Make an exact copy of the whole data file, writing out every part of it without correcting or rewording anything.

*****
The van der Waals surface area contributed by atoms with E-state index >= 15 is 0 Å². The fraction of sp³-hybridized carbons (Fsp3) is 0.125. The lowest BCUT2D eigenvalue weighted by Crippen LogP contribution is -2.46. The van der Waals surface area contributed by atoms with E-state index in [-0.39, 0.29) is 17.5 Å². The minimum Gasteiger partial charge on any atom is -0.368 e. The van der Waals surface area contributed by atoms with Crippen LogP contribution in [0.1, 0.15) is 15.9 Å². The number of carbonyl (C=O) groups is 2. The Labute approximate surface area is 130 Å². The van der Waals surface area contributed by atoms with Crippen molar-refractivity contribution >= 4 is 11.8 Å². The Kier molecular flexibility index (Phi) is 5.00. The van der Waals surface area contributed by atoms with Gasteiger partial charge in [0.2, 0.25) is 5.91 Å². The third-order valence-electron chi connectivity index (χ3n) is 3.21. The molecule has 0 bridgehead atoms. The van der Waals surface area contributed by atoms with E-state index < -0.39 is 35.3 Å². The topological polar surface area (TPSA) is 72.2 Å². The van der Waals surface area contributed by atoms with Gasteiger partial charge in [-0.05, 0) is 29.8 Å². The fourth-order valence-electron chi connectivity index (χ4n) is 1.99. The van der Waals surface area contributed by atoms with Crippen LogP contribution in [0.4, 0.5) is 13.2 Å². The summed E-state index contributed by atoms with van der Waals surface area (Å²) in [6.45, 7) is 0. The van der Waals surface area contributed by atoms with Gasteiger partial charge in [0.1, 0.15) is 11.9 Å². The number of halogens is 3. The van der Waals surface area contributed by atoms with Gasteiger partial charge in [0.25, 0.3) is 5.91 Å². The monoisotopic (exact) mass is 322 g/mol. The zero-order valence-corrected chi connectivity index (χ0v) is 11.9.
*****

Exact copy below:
The van der Waals surface area contributed by atoms with E-state index >= 15 is 0 Å². The fraction of sp³-hybridized carbons (Fsp3) is 0.125. The lowest BCUT2D eigenvalue weighted by Crippen LogP contribution is -2.46. The van der Waals surface area contributed by atoms with E-state index in [-0.39, 0.29) is 17.5 Å². The minimum Gasteiger partial charge on any atom is -0.368 e. The van der Waals surface area contributed by atoms with Crippen LogP contribution in [0.1, 0.15) is 15.9 Å². The number of carbonyl (C=O) groups is 2. The Labute approximate surface area is 130 Å². The van der Waals surface area contributed by atoms with Crippen molar-refractivity contribution >= 4 is 11.8 Å². The Kier molecular flexibility index (Phi) is 5.00. The van der Waals surface area contributed by atoms with Gasteiger partial charge in [0.2, 0.25) is 5.91 Å². The third-order valence-electron chi connectivity index (χ3n) is 3.21. The molecule has 0 bridgehead atoms. The van der Waals surface area contributed by atoms with E-state index < -0.39 is 35.3 Å². The topological polar surface area (TPSA) is 72.2 Å². The van der Waals surface area contributed by atoms with Gasteiger partial charge in [-0.05, 0) is 29.8 Å². The fourth-order valence-electron chi connectivity index (χ4n) is 1.99. The van der Waals surface area contributed by atoms with Crippen LogP contribution in [0.4, 0.5) is 13.2 Å². The summed E-state index contributed by atoms with van der Waals surface area (Å²) in [6.45, 7) is 0. The van der Waals surface area contributed by atoms with Gasteiger partial charge in [0.1, 0.15) is 11.9 Å². The number of halogens is 3. The van der Waals surface area contributed by atoms with Gasteiger partial charge in [0.25, 0.3) is 5.91 Å². The monoisotopic (exact) mass is 322 g/mol. The zero-order valence-corrected chi connectivity index (χ0v) is 11.9.